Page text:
Tropical South

August, 2004
Regional Report

Shows & Events

The Lost Garden
I was looking on the library Web site for some gardening books when I ran across a category for gardening fiction and wound up with The Lost Garden, by Helen Humphreys (W.W. Norton, 2002; $23.95). It is the story of a young woman who led a group of the Women's Land Army to grow food on a great estate in England during WWII. Besides growing vegetables, they restored the estate gardens as well. It is good fiction that gardeners especially will enjoy, even if the gardens are not tropical. The English estate gardens are full of plants that many of us remember and the rest of us can imagine.

Favorite or New Plant

Persian Shield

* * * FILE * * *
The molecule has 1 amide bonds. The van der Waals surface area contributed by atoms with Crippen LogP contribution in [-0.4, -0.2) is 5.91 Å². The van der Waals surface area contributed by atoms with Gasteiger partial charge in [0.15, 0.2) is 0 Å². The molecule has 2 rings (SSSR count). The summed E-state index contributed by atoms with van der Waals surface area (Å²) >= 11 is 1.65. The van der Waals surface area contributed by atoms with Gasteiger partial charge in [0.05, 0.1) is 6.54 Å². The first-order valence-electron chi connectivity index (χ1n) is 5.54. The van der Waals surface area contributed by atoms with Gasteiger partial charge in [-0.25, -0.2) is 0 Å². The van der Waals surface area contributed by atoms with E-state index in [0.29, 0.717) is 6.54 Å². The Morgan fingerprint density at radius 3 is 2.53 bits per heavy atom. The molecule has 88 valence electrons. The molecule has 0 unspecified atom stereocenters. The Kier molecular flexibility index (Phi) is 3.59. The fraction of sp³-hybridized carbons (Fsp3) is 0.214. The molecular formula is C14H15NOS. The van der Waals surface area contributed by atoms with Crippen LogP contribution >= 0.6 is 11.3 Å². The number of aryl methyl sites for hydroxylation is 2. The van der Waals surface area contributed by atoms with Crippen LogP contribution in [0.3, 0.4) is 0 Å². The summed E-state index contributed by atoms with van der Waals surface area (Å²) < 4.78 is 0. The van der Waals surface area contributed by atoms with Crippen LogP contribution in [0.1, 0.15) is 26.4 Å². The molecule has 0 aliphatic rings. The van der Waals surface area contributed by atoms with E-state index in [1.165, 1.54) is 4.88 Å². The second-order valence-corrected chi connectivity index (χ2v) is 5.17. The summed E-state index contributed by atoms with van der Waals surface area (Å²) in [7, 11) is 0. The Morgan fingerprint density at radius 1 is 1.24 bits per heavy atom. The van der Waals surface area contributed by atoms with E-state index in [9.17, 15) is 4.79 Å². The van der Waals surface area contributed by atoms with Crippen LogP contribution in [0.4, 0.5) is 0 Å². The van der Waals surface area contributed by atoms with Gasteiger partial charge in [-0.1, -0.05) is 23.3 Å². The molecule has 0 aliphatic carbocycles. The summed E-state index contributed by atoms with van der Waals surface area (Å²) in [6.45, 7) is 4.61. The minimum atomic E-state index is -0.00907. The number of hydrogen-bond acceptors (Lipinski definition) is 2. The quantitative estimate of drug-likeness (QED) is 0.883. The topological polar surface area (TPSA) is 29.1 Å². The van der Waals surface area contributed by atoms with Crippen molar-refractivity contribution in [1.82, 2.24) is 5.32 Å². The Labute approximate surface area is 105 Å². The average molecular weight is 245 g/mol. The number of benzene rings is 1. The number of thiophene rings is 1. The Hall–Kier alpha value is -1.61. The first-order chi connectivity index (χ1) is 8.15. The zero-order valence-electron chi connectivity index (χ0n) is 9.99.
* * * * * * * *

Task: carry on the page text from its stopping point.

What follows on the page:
Persian shield (Strobilanthes dyeranus) is a great foliage plant for partial to light shade. It grows as a low, evergreen shrub and has green only on the edges and veins of the leaves. The rest is an irridescent purple, dark in new growth and turning silver as it matures. The more you prune or pinch it back to encourage new growth, the richer the colors. The easiest ways to do this are by taking new cuttings, which root easily, or using stems for color in bouquets. Plants can be very thirsty if they are in too much sun and wilt at midday no matter how much you water them, but they seldom wilt in shade. They are supposed to be sensitive to nematodes, so mulch them well, but mine have never had problems. They combine well with white flowers, such as impatiens; or pink foliage, such as cordyline. Take cuttings before a frost just to be safe, but mine have always come back after being nipped, looking better for Nature's pruning.

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